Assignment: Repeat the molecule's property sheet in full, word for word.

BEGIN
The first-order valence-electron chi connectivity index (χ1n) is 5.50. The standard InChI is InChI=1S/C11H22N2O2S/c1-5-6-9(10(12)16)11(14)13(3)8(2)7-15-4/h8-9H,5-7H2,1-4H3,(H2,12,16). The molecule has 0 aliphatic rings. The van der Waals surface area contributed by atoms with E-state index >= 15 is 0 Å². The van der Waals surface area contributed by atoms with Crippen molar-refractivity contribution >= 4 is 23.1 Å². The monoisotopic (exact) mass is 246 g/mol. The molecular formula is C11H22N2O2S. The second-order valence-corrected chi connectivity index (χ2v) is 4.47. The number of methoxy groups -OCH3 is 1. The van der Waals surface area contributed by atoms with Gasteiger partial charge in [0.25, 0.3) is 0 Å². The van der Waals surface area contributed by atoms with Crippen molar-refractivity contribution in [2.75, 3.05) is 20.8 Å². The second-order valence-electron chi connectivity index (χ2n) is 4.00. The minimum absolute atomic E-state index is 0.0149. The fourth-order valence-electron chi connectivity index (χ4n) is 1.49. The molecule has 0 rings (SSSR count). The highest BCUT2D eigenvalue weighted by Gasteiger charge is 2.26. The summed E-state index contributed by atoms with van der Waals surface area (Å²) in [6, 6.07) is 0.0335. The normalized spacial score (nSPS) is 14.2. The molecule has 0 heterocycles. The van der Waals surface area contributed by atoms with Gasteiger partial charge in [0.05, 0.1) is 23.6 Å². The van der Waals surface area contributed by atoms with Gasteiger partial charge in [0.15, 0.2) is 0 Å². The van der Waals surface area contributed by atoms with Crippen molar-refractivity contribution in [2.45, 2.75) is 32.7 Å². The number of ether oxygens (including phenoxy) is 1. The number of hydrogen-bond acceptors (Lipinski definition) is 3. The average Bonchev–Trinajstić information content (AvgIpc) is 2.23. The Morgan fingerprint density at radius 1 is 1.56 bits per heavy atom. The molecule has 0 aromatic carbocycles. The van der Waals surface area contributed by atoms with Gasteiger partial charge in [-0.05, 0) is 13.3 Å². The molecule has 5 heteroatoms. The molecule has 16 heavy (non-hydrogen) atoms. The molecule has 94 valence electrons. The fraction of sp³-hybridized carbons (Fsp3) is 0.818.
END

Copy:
The first-order valence-electron chi connectivity index (χ1n) is 5.50. The standard InChI is InChI=1S/C11H22N2O2S/c1-5-6-9(10(12)16)11(14)13(3)8(2)7-15-4/h8-9H,5-7H2,1-4H3,(H2,12,16). The molecule has 0 aliphatic rings. The van der Waals surface area contributed by atoms with E-state index >= 15 is 0 Å². The van der Waals surface area contributed by atoms with Crippen molar-refractivity contribution >= 4 is 23.1 Å². The monoisotopic (exact) mass is 246 g/mol. The molecular formula is C11H22N2O2S. The second-order valence-corrected chi connectivity index (χ2v) is 4.47. The number of methoxy groups -OCH3 is 1. The van der Waals surface area contributed by atoms with Gasteiger partial charge in [0.25, 0.3) is 0 Å². The van der Waals surface area contributed by atoms with Crippen molar-refractivity contribution in [2.75, 3.05) is 20.8 Å². The second-order valence-electron chi connectivity index (χ2n) is 4.00. The minimum absolute atomic E-state index is 0.0149. The fourth-order valence-electron chi connectivity index (χ4n) is 1.49. The molecule has 0 rings (SSSR count). The highest BCUT2D eigenvalue weighted by Gasteiger charge is 2.26. The summed E-state index contributed by atoms with van der Waals surface area (Å²) in [6, 6.07) is 0.0335. The normalized spacial score (nSPS) is 14.2. The molecule has 0 heterocycles. The van der Waals surface area contributed by atoms with Gasteiger partial charge in [0.05, 0.1) is 23.6 Å². The van der Waals surface area contributed by atoms with Gasteiger partial charge in [0.15, 0.2) is 0 Å². The van der Waals surface area contributed by atoms with Crippen molar-refractivity contribution in [2.45, 2.75) is 32.7 Å². The number of ether oxygens (including phenoxy) is 1. The number of hydrogen-bond acceptors (Lipinski definition) is 3. The average Bonchev–Trinajstić information content (AvgIpc) is 2.23. The Morgan fingerprint density at radius 1 is 1.56 bits per heavy atom. The molecule has 0 aromatic carbocycles. The van der Waals surface area contributed by atoms with Gasteiger partial charge in [-0.05, 0) is 13.3 Å². The molecule has 5 heteroatoms. The molecule has 16 heavy (non-hydrogen) atoms. The molecule has 94 valence electrons. The fraction of sp³-hybridized carbons (Fsp3) is 0.818.